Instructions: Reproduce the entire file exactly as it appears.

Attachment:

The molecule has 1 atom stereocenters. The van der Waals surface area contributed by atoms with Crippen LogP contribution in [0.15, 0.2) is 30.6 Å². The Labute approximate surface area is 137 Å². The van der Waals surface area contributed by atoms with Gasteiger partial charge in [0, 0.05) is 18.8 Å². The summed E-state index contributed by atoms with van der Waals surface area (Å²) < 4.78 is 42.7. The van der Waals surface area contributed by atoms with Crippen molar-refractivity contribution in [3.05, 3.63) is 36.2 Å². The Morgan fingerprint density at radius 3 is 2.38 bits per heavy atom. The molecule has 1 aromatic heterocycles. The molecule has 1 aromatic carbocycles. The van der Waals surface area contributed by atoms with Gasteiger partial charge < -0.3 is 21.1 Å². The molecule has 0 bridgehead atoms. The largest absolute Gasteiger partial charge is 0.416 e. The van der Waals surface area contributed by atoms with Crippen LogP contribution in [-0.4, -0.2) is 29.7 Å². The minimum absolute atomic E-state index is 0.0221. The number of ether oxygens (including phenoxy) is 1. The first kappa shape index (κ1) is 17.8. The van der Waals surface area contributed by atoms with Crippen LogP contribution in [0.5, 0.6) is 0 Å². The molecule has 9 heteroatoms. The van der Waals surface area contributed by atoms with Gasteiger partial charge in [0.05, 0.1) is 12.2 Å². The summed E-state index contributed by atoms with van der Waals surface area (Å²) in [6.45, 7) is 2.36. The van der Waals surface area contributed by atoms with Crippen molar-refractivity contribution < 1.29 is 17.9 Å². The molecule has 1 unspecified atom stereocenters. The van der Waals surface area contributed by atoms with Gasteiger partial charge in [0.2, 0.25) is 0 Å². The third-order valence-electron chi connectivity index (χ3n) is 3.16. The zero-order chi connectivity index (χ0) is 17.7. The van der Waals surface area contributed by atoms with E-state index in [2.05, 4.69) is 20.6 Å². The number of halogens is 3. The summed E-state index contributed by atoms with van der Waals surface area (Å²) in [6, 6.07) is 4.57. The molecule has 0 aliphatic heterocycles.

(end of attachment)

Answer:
The molecule has 1 atom stereocenters. The van der Waals surface area contributed by atoms with Crippen LogP contribution in [0.15, 0.2) is 30.6 Å². The Labute approximate surface area is 137 Å². The van der Waals surface area contributed by atoms with Gasteiger partial charge in [0, 0.05) is 18.8 Å². The summed E-state index contributed by atoms with van der Waals surface area (Å²) < 4.78 is 42.7. The van der Waals surface area contributed by atoms with Crippen molar-refractivity contribution in [3.05, 3.63) is 36.2 Å². The Morgan fingerprint density at radius 3 is 2.38 bits per heavy atom. The molecule has 1 aromatic heterocycles. The molecule has 1 aromatic carbocycles. The van der Waals surface area contributed by atoms with Gasteiger partial charge < -0.3 is 21.1 Å². The molecule has 0 bridgehead atoms. The largest absolute Gasteiger partial charge is 0.416 e. The van der Waals surface area contributed by atoms with Crippen LogP contribution in [-0.4, -0.2) is 29.7 Å². The minimum absolute atomic E-state index is 0.0221. The number of ether oxygens (including phenoxy) is 1. The first kappa shape index (κ1) is 17.8. The van der Waals surface area contributed by atoms with Crippen LogP contribution in [0.5, 0.6) is 0 Å². The molecule has 9 heteroatoms. The van der Waals surface area contributed by atoms with Gasteiger partial charge in [0.05, 0.1) is 12.2 Å². The summed E-state index contributed by atoms with van der Waals surface area (Å²) in [6.45, 7) is 2.36. The van der Waals surface area contributed by atoms with Crippen molar-refractivity contribution < 1.29 is 17.9 Å². The molecule has 1 unspecified atom stereocenters. The van der Waals surface area contributed by atoms with Gasteiger partial charge in [0.2, 0.25) is 0 Å². The third-order valence-electron chi connectivity index (χ3n) is 3.16. The zero-order chi connectivity index (χ0) is 17.7. The van der Waals surface area contributed by atoms with E-state index in [2.05, 4.69) is 20.6 Å². The number of halogens is 3. The summed E-state index contributed by atoms with van der Waals surface area (Å²) in [6, 6.07) is 4.57. The molecule has 0 aliphatic heterocycles.